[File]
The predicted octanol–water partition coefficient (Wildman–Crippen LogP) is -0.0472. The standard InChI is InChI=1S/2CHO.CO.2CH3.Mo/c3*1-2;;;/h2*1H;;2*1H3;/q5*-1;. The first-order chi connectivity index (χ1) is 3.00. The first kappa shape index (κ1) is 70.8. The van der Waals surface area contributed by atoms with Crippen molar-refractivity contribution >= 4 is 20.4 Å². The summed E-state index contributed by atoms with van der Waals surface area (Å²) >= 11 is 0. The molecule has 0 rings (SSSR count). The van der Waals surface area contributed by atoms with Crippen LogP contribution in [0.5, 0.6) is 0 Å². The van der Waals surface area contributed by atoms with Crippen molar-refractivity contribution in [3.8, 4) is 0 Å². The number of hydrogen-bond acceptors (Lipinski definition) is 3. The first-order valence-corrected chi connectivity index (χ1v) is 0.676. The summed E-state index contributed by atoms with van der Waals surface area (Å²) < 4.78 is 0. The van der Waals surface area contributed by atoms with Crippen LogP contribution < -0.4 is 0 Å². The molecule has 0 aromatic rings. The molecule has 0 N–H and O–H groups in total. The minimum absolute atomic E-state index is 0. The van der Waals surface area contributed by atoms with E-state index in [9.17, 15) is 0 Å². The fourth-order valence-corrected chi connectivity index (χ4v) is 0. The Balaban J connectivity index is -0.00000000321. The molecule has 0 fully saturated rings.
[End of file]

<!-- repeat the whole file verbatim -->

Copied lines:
The predicted octanol–water partition coefficient (Wildman–Crippen LogP) is -0.0472. The standard InChI is InChI=1S/2CHO.CO.2CH3.Mo/c3*1-2;;;/h2*1H;;2*1H3;/q5*-1;. The first-order chi connectivity index (χ1) is 3.00. The first kappa shape index (κ1) is 70.8. The van der Waals surface area contributed by atoms with Crippen molar-refractivity contribution >= 4 is 20.4 Å². The summed E-state index contributed by atoms with van der Waals surface area (Å²) >= 11 is 0. The molecule has 0 rings (SSSR count). The van der Waals surface area contributed by atoms with Crippen LogP contribution in [0.5, 0.6) is 0 Å². The van der Waals surface area contributed by atoms with Crippen molar-refractivity contribution in [3.8, 4) is 0 Å². The number of hydrogen-bond acceptors (Lipinski definition) is 3. The first-order valence-corrected chi connectivity index (χ1v) is 0.676. The summed E-state index contributed by atoms with van der Waals surface area (Å²) < 4.78 is 0. The van der Waals surface area contributed by atoms with Crippen LogP contribution < -0.4 is 0 Å². The molecule has 0 aromatic rings. The molecule has 0 N–H and O–H groups in total. The minimum absolute atomic E-state index is 0. The van der Waals surface area contributed by atoms with E-state index in [9.17, 15) is 0 Å². The fourth-order valence-corrected chi connectivity index (χ4v) is 0. The Balaban J connectivity index is -0.00000000321. The molecule has 0 fully saturated rings.